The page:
Foucault on “Horkheimer” and “Aufklärung” (Marginal Notes on the Foucault/Habermas Debate)
A Blazon and a Fetish: Foucault, Habermas and the Debate that Never Was (Conclusion)
Foucault and Habermas on Kant, Modernity, and Enlightenment
(The Debate that Never Was, Part IV)
Posted on August 14, 2013 by James Schmidt
The aim of my series of posts on the so-called “Foucault/Habermas Debate” has been to move the focus away from the discussion of the differences in their general approaches and return it to the more modest concerns that lay at its origin: the idea of a meeting between Foucault, Habermas, and a few others to discuss Immanuel Kant’s response to the question “What is Enlightenment?” on the bicentennial of its publication. What interests me is just what it was that Foucault and Habermas found interesting in Kant’s little essay and what this might tell us about their relationship to that thing that we have come to designate as “the Enlightenment” — a term whose various implications have, and will remain, the main concern of this blog. So, having spent previous posts probing the various ambiguities associated with “The Debate that Never Was,” I want to focus this discussion on how Habermas and Foucault approached the Enlightenment at different points in their career. This sketch will, inevitably, be tentative, questionable, and in need to further refinement, but I hope it helps us to see how they understood the significance of Kant’s essay.
Habermas’ Enlightenments: From One Kant to Another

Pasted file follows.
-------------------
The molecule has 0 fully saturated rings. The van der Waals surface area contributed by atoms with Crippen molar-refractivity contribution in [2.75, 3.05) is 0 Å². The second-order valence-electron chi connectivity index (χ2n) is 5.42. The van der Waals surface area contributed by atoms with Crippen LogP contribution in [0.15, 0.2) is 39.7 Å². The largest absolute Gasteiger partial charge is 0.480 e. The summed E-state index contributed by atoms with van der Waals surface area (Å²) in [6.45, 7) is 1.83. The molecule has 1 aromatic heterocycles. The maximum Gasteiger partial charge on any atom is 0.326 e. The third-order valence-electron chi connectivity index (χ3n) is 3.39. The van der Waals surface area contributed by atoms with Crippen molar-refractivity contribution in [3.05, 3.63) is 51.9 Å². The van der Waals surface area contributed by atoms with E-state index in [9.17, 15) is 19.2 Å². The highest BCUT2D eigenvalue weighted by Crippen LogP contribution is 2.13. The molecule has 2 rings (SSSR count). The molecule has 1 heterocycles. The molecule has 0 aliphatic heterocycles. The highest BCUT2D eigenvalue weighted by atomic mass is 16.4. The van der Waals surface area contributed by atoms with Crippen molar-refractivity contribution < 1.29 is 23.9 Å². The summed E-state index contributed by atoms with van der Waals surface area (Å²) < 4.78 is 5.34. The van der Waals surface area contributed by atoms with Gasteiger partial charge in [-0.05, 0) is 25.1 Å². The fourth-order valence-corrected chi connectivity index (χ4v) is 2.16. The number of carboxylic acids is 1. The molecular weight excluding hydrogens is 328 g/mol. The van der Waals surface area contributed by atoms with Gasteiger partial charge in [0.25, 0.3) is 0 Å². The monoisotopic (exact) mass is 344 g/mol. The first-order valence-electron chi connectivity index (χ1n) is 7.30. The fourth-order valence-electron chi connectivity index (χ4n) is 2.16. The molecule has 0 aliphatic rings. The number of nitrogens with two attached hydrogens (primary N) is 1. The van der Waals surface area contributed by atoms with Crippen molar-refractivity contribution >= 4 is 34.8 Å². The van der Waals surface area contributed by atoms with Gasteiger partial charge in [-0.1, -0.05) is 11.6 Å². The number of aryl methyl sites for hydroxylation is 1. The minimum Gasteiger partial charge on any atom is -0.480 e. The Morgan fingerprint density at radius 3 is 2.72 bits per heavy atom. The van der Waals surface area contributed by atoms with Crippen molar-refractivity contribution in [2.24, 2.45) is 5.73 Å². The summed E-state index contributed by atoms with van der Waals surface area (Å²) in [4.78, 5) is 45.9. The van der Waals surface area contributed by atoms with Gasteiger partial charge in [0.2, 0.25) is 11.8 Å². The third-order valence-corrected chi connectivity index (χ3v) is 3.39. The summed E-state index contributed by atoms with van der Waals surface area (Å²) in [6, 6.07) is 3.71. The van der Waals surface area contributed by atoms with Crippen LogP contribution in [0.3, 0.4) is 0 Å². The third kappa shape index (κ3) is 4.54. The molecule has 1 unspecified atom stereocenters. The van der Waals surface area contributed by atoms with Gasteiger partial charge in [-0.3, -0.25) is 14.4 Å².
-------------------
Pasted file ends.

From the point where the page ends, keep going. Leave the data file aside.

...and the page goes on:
Habermas’ stance towards Kant’s essay is deceptively simple. We’re accustomed to seeing him as the great modern champion of the Enlightenment (it may suffice to note that the two volumes of his 1992 Festschrift carried the titles Philosophical Interventions in the Unfinished Project of Enlightenment and Cultural-Political Interventions in the Unfinished Project of Enlightenment). And Kant’s answer to the question “What is Enlightenment?” has come to serve — as Dan Edelstein nicely put it — “as a one-stop shop for defining the Enlightenment.”1 It would seem to follow that Habermas’ role in The Debate that Never Was would have been to defend Kant’s concept of enlightenment from Foucault’s critique. But it has long been apparent that this way of thinking about the positions that Foucault and Habermas were staking out is deeply misguided: Foucault’s discussions of Kant’s essays make it clear that he was not going to play the role of Kant’s enemy.
What has received considerably less attention is the extent to which Habermas himself had moved away from the account of enlightenment offered in Kant’s essay. His understanding of the intentions that animated the Enlightenment was closest to what seems to have been Kant’s own account in the book that has come to be known in the English-speaking world as The Structural Transformation of Publicity (Strukturwandel der Öffentlichkeit). His stance toward the essay underwent a subtle shift as he proceeded to develop the account of “cognitive interests” that was sketched in the book we Anglophones know as Knowledge and Human Interests (Erkenntnis und Interesse) and underwent a significant shift with the development of his theory of communicative action. Let me explain how I understand the differences.
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